It appears I will be going round two with the aphids. Such is the life, I suppose, of a gardener, even one confined to a balcony.

The aphids have overtaken my honeysuckle vine, just as it is breaking into bloom. I thought I’d nipped the problem in the bud back in May when I first brought the vine home from a garden centre.

Brave blooms emerge after the first aphid attack.

A week after planting it I discovered hordes of aphids sucking the life out of the vine’s leaves. I doused the plant in buckets of soapy water and that seemed to have solved the problem.

But now, six weeks later, the little beasts have returned.

Since moving to Toronto, I have reordered my gardener’s lifestyle.  Where I once planted sweeping flowerbeds far too big to ever keep weed free, I am now planting pots, far too small for all the plants I try to cram into them.

I do miss these gardens.

It seems I have a problem with limitations. I do not really know my own.

Except when it comes to aphids.  With these creepy little insects I employ zero tolerance. Just looking at their powdery grey bodies makes me want to dust myself off. I shudder at the possibility that as I try to dispose of them I might end up carrying a few around with me.

For that reason I’ve stopped squeezing them to death, choosing instead to drown them with a spray of soapy water. I’m loath to cut off the tips of the honeysuckle where the biggest colonies are congregating and breeding like miniscule dust bunnies. Pruning would cost me blooms, just when the vine has begun to perform.

I found two ladybugs feasting on the aphids earlier this week, which caused me no end of joy and amazement.  My honeysuckle vine lives in a pot 15 storeys above the ground. While ladybugs are more than welcome, I had no expectation they would travel to such heights for a meal.

I like to think my balcony is a welcoming place for hummingbirds and humans.

Ladybugs love aphids and are a natural control for the pesky insects. Alas, when I checked on my honeysuckle a day or two later, the ladybugs seemed to have moved on.  The aphids, much to my dismay, had multiplied.

I trimmed the tips of the vine that were most infected and sprayed the rest of the leaves and flower buds with soapy water. Many years ago I stopped using any sort of pesticide on my plants. I’d rather endure aphids then kill birds.

In my previous home, the one surrounded by too many flowerbeds, I planted a honeysuckle vine next to my front door.  It was quite happy living alongside the mailbox and seemed to take its placement as a sign that it should welcome visitors.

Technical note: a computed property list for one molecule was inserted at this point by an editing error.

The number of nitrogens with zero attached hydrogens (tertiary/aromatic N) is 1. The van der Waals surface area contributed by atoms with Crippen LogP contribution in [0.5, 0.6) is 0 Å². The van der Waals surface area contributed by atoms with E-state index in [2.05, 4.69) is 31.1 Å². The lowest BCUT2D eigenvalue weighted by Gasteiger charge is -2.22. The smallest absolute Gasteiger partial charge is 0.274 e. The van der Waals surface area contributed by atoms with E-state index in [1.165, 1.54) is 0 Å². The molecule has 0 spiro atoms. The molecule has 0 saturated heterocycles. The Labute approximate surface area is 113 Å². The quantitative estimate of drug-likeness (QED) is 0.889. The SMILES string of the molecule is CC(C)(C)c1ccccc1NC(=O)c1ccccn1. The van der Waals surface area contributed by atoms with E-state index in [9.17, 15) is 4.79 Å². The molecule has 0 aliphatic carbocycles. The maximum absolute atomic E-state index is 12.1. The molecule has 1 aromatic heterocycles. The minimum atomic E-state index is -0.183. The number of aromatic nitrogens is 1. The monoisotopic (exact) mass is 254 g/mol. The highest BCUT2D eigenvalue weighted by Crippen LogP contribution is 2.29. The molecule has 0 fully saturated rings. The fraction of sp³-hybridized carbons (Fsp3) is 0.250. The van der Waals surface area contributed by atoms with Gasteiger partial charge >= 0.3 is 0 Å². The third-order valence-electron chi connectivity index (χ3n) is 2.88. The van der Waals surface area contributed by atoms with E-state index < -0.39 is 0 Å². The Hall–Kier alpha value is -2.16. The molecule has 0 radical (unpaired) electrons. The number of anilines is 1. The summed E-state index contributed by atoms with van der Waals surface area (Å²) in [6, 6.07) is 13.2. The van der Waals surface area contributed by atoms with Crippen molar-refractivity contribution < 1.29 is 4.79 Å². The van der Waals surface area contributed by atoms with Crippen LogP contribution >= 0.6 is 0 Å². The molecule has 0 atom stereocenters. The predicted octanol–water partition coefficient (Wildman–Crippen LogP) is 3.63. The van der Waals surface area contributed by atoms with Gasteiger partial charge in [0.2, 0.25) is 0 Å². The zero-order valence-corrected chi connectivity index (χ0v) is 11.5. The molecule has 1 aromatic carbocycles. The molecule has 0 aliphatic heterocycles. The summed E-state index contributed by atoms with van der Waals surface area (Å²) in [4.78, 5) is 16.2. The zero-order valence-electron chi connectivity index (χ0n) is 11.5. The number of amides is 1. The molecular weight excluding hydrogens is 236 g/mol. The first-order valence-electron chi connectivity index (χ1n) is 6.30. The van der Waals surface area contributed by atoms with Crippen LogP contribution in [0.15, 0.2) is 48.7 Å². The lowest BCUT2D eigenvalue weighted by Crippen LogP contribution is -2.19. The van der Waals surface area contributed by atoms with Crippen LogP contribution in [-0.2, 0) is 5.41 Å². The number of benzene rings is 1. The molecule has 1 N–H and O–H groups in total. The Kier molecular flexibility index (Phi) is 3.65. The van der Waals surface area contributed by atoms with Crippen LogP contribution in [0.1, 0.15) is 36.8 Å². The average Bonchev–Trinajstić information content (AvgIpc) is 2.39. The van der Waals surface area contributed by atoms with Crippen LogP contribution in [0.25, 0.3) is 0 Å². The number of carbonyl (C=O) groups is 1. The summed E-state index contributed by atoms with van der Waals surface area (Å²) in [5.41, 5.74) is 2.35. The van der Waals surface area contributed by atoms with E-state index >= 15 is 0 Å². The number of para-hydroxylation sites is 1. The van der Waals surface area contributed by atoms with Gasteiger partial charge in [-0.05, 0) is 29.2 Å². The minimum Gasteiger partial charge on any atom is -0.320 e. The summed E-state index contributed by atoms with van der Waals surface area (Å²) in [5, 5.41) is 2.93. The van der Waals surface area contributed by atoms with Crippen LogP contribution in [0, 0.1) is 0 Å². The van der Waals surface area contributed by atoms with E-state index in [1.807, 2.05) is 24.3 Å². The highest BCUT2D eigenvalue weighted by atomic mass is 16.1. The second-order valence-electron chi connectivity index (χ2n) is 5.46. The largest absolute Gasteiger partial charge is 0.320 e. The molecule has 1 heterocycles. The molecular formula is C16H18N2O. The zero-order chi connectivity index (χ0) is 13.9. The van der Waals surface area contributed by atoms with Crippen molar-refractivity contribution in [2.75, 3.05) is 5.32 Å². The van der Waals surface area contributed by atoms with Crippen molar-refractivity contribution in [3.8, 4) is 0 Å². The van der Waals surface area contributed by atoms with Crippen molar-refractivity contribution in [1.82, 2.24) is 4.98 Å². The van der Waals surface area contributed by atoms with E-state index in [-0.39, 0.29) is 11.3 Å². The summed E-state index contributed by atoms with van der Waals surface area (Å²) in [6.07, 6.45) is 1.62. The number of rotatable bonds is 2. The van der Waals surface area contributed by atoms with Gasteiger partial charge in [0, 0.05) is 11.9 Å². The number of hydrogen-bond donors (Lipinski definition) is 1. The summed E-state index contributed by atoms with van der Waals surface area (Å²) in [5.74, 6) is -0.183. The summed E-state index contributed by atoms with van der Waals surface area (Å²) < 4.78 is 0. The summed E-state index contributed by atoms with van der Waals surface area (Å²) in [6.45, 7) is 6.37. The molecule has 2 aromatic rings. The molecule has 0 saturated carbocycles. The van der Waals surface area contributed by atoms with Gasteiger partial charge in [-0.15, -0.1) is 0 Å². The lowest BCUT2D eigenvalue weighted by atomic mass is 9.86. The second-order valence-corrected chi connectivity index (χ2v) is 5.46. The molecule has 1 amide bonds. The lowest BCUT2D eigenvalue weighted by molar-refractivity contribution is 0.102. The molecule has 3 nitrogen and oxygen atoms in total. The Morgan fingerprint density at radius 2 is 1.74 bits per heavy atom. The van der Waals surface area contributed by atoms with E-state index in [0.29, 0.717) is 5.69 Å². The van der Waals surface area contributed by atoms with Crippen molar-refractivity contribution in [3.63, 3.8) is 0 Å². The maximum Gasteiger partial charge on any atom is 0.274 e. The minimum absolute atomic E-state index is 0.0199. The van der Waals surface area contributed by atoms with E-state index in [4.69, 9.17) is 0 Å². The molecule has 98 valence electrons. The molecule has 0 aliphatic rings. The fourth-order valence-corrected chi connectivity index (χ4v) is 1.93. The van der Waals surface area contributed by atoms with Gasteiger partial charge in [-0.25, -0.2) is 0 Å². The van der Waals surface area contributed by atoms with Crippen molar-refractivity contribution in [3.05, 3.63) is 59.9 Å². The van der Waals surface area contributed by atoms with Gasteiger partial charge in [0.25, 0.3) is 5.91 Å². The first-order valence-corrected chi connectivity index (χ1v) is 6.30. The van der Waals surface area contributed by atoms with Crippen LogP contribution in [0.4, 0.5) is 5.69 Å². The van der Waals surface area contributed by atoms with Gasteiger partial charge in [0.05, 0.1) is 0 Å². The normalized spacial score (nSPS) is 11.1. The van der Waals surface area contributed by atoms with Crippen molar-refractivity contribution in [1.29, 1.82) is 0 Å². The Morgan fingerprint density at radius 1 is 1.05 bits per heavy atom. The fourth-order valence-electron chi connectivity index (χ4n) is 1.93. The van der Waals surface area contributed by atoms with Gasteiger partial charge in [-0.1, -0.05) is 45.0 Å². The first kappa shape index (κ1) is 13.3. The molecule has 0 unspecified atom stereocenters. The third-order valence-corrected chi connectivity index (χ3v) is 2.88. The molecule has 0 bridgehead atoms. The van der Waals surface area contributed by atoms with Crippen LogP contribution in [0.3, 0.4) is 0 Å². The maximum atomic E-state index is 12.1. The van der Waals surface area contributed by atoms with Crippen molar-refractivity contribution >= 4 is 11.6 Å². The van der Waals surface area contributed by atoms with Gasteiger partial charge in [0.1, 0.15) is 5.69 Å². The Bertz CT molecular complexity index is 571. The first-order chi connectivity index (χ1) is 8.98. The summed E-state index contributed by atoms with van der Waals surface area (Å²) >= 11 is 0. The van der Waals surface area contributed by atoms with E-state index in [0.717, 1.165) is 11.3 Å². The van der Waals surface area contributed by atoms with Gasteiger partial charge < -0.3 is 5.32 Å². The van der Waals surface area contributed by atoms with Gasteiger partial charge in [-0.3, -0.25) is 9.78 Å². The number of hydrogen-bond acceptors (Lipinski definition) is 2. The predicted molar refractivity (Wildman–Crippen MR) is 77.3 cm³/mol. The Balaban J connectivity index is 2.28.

Bees and wasps buzzed around the vine gathering nectar, but I was especially delighted that hummingbirds often came to sip from its flutes. If I’d been sitting in stillness on the front step for a while, the hummingbirds seemed not to mind my presence and would feast happily while I, even happier, watched.

Honeysuckle, poppies…anything orange will do.

I live in hope that hummingbirds will find my skyscraper garden and have planted red begonias and nasturtium vines as advertisements. So far, my only winged visitors (other than the aphids and ladybugs) have been sparrows that perch on the railing next to the honeysuckle but do not seem tempted by the current menu offering.

As much as I am missing the expanse of my Riverview gardens, I am finding small joys in the collection of pots that have shaped my Toronto garden.

I have planted perennials – hosta, peonies, bleeding heart, lilies and iris – because they were gifts from another gardener and I am curious to see if I can over winter them here on the edge of Lake Ontario.

I’ve also planted tomatoes and peas in a deep, broad pot and am already reaping sweet cherry tomatoes.  A neighbourhood garden centre was giving away pepper plants a few weeks ago and so red chilies and sweet yellow Hungarians have crowded into the tomato pot, along with a spray or two of basil.

The cherry tomatoes are ripening every day.

The nasturtium planter is also home to rosemary and a few more basil plants. I popped a pumpkin seed into that pot too. If it grows, I may have to check the weight requirements on the balcony!

In the meantime, my garden balcony grows, providing me a welcoming oasis in the midst of the concrete towers that crowd my view plane.  It’s really a place of rest, rather than work.

With pots, there is no weeding to worry about. On a balcony, there is no lawn to mow. This means I can put all my energy into battling the aphids, and I do that with a vengeance, determined to win round two.

-30-

 

One thought on “Creeping vines I can handle; creepy crawlies, not so much

  1. I have blasted my own crowd of beasties from my rose bushes, and now they are falling prey to the sawfly larvae. How is one to find writing time when one has to defend the garden?

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